It may sound like a simple formula, but the reality is much more complicated. The Fed envisions bringing inflation down to about 2%—its preferred pace of price rises across the economy—from its current rate of 8.2%. The challenge is that the Fed doesn’t have many levers to pull to achieve that goal.
A host of factors are combining to make the Fed’s fight against inflation particularly difficult. “Job gains have been robust in recent months, and the unemployment rate has remained low. Inflation remains elevated, reflecting supply and demand imbalances related to the pandemic, higher food and energy prices, and broader price pressures,” the central bank said in a statement Wednesday. It also pointed to Russia’s war against Ukraine, which it said “is causing tremendous human and economic hardship. The war and related events are creating additional upward pressure on inflation and are weighing on global economic activity.”
The economy is facing a number of constraints beyond companies overcharging for the products they sell, including shortages of semiconductors and available workers, also impacting consumer behavior. The Fed can discourage people from getting a new auto loan, but it can’t boost production of semiconductors. Some economists warn that it would take a giant decline in demand to bring the economy back into balance, but that could lead to a recession in which more workers would be left unemployed.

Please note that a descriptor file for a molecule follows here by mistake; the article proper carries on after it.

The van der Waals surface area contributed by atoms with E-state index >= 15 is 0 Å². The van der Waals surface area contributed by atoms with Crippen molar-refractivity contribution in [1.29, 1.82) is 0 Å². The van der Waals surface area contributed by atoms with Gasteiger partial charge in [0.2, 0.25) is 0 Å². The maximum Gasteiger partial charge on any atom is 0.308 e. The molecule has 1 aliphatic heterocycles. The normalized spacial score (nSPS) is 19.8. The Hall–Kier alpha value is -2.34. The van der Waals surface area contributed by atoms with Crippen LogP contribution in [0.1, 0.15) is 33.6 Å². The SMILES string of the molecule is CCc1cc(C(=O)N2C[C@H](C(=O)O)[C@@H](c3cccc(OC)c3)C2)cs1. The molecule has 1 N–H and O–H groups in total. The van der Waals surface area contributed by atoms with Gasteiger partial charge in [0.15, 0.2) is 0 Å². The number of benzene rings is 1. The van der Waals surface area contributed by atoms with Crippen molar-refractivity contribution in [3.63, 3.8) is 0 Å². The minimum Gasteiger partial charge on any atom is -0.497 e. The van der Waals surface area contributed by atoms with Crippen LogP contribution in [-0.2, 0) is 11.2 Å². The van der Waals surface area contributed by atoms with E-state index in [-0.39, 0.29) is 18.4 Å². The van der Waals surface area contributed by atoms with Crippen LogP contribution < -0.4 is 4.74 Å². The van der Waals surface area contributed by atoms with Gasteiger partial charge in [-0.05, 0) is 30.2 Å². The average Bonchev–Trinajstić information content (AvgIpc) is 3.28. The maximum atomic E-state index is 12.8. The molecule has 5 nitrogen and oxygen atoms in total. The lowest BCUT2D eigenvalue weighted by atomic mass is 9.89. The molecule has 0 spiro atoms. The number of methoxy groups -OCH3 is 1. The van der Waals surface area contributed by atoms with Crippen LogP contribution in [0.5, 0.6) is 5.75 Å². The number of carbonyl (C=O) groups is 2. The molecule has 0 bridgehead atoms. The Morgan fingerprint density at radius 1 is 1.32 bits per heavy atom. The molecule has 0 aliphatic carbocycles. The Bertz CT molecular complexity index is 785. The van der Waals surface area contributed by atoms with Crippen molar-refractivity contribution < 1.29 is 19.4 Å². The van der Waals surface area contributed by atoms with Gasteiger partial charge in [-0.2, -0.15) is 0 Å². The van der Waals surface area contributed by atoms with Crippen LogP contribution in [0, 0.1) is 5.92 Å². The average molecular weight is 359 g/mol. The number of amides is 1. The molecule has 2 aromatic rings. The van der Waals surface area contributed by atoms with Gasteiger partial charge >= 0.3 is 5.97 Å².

Still, the Fed views raising interest rates as the best method when it comes to fighting inflation. While elected leaders have a number of tools at their disposal to combat rising prices, like raising taxes to curb spending, such policies often take too much time to implement and are likely to be met with some resistance.
Since interest rate hikes go into effect immediately, economists say it has potential to more quickly help control inflation.
What impact will it have on consumers, investors, and businesses?
Rising interest rates can have a number of effects on market conditions and the economy, some of which are positive, and others that may carry some risks that are difficult to bear.